FORT WAYNE — It’s off and running for the new director of vocations, Father Andrew Budzinski. After Father Budzinski takes his post on July 1, he has planned a Come and See retreat for July 18-19 at St. Vincent Parish.
A two-day retreat will be held at St. Vincent de Paul Parish, Fort Wayne, Friday, July 18, and Saturday, July 19. It is open to Catholic men who will be high school sophomores this coming fall or older. Priests from across the diocese will come in to give conferences on topics such as discernment, priestly identity, spirituality, “a day in the life” of a priest or seminarian and celibacy. The retreat will include small group discussions with seminarians leading, prayer after every conference, meals, recreation time, Mass, Confession and Adoration. A number of St. Vincent families have offered to be host families for all of the retreatants who attend from out of town.
Father Budzinski’s vision is this retreat will be offered next year on the South Bend side of the diocese.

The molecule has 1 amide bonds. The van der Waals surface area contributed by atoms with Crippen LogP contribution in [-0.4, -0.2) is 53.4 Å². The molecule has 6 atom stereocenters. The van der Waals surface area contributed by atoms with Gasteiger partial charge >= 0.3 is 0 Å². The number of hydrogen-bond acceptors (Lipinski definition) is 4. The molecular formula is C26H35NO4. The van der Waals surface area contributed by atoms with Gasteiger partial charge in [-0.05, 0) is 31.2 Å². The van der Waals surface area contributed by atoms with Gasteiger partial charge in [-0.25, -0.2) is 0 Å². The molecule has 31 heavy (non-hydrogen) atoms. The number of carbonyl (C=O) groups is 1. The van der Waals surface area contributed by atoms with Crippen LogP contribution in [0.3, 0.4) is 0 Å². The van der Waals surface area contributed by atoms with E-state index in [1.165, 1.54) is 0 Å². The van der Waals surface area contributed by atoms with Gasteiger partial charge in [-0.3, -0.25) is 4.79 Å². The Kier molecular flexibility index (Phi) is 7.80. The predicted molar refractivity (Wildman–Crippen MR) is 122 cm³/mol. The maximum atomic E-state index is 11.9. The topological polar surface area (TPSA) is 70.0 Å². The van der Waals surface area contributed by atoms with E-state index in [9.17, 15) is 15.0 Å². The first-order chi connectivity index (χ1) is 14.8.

Information and sign-up forms for the retreat can be found at diocesefwsb.org.
Many of the plans Father Budzinski has for vocations stem from successful programs implemented at St. Vincent de Paul, where he serves as the parochial vicar.
Father Budzinski implemented an idea from Father Daniel Scheidt, who is the pastor of St. Vincent de Paul in Fort Wayne, that when a young person expresses an interest in the Priesthood, Father Budzinski snaps off his collar and hands it to the youth. Often the collar has a sticker to the Vocation Office phone number and a verse from Mark 4:19, “… I will make you fishers of men.”